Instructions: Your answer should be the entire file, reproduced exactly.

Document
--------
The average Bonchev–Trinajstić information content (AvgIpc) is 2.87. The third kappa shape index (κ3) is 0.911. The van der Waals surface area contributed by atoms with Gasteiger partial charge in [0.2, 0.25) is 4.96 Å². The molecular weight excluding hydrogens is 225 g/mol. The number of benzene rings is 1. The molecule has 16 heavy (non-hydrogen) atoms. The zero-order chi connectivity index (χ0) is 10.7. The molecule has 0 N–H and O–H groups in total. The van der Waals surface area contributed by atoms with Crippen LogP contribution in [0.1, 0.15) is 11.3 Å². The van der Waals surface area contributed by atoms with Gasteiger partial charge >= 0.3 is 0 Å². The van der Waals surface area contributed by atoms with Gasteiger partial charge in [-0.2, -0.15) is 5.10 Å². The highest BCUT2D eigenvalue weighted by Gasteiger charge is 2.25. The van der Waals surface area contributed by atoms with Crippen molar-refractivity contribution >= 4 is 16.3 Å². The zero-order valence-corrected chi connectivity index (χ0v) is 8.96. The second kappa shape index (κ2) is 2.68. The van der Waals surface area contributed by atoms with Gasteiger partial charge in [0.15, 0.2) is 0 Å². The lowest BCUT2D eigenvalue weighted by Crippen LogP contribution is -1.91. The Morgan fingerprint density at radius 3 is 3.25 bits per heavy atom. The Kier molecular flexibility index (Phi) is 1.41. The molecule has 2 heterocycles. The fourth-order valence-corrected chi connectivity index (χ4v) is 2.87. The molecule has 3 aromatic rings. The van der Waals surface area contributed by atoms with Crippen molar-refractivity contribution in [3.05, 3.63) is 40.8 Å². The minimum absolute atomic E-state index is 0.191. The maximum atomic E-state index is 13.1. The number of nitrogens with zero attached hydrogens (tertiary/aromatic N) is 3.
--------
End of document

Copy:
The average Bonchev–Trinajstić information content (AvgIpc) is 2.87. The third kappa shape index (κ3) is 0.911. The van der Waals surface area contributed by atoms with Gasteiger partial charge in [0.2, 0.25) is 4.96 Å². The molecular weight excluding hydrogens is 225 g/mol. The number of benzene rings is 1. The molecule has 16 heavy (non-hydrogen) atoms. The zero-order chi connectivity index (χ0) is 10.7. The molecule has 0 N–H and O–H groups in total. The van der Waals surface area contributed by atoms with Crippen LogP contribution in [0.1, 0.15) is 11.3 Å². The van der Waals surface area contributed by atoms with Gasteiger partial charge >= 0.3 is 0 Å². The van der Waals surface area contributed by atoms with Gasteiger partial charge in [-0.2, -0.15) is 5.10 Å². The highest BCUT2D eigenvalue weighted by Gasteiger charge is 2.25. The van der Waals surface area contributed by atoms with Crippen molar-refractivity contribution >= 4 is 16.3 Å². The zero-order valence-corrected chi connectivity index (χ0v) is 8.96. The second kappa shape index (κ2) is 2.68. The van der Waals surface area contributed by atoms with Gasteiger partial charge in [0.15, 0.2) is 0 Å². The lowest BCUT2D eigenvalue weighted by Crippen LogP contribution is -1.91. The Morgan fingerprint density at radius 3 is 3.25 bits per heavy atom. The Kier molecular flexibility index (Phi) is 1.41. The molecule has 2 heterocycles. The fourth-order valence-corrected chi connectivity index (χ4v) is 2.87. The molecule has 3 aromatic rings. The van der Waals surface area contributed by atoms with Crippen molar-refractivity contribution in [3.05, 3.63) is 40.8 Å². The minimum absolute atomic E-state index is 0.191. The maximum atomic E-state index is 13.1. The number of nitrogens with zero attached hydrogens (tertiary/aromatic N) is 3.